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Contributed by Craig Duncan on 05/07/2013
In mid-April, Nancy Menning presented a paper at the Midwest regional meetings of the American Academy of Religion. "Memorializing complicity: Shi'ite Ashura rites and environmental mourning" explores the Shi'ite Muslim practice of mourning a tragic death in early Islamic history as a possible model for environmental mourning.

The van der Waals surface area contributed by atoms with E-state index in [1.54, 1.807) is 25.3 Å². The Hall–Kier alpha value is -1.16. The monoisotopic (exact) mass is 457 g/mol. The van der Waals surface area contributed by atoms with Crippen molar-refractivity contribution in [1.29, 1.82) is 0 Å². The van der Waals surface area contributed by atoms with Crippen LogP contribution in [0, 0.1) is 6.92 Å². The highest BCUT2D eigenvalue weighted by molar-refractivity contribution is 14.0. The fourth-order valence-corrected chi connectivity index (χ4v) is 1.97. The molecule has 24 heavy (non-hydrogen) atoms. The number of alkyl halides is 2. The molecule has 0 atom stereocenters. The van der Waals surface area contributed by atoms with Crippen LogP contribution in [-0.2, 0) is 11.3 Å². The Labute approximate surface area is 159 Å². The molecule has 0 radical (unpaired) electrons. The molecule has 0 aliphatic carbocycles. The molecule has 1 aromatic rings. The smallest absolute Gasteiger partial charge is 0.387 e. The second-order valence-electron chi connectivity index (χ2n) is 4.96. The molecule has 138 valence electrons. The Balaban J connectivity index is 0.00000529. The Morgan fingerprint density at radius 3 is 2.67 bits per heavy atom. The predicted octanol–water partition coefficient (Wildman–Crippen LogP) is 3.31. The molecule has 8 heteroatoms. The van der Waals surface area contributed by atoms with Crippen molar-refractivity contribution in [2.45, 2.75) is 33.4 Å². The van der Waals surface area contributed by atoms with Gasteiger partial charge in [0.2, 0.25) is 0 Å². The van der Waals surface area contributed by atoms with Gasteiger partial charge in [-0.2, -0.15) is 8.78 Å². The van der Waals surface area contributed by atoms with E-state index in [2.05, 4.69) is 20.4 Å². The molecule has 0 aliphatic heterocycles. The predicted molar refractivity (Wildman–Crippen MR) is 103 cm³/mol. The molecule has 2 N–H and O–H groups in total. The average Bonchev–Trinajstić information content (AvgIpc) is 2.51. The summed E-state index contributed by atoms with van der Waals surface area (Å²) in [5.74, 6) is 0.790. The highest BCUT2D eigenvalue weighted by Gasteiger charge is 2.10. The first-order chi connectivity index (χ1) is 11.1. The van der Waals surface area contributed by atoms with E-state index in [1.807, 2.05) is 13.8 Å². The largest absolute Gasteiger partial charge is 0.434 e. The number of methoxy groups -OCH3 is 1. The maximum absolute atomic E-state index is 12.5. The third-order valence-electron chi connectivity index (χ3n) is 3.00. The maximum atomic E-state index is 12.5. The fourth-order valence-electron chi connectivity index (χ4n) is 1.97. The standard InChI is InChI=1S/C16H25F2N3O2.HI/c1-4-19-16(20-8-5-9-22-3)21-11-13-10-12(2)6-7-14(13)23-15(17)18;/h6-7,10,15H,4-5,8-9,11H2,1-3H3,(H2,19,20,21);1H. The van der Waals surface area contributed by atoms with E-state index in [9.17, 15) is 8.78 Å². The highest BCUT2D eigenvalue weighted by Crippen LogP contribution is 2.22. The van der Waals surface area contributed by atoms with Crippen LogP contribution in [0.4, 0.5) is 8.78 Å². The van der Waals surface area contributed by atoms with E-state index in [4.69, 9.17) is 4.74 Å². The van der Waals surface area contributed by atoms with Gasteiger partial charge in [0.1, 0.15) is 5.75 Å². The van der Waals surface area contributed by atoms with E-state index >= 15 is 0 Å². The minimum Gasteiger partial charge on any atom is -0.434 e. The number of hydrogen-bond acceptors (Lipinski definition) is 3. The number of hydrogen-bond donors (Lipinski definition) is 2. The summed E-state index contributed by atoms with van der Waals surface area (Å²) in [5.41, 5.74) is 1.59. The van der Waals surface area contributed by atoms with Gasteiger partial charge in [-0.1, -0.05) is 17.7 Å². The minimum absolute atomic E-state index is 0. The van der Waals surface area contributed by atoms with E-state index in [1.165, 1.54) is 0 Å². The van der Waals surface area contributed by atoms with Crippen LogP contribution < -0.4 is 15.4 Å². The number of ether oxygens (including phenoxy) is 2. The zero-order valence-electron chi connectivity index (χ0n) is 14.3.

As practiced by the Shi'ite community, Ashura is an annual commemoration of the martyrdom of Husayn ibn Ali, the grandson of Muhammad, at Karbala in 680 ce. The ritual practice is initially compelling as a model for environmental mourning (so much of it anthropogenic in origin) as it memorializes complicity; supporters of Husayn who failed to show up for the battle quickly repented of their inaction. Ashura practices acknowledge that complicity and seek to transform it. Entering into ritual time, participants enact their presence — as opposed to their absence — at the site of the battle, strengthening their commitment to choose to act differently in the future when comparable situations arise. As such, the ritual mirrors the intent of recent efforts to construct effective rituals for environmental mourning. For example, one purpose of the Altars of Extinction project — a series of art installations creating ritual spaces to mourn past species extinctions — was to motivate activism to prevent future extinctions. Nancy Menning's presentation in April was part of a larger book chapter project imagining the possibilities for environmental mourning suggested by five distinct religious mourning practices in indigenous, eastern, and western religious traditions.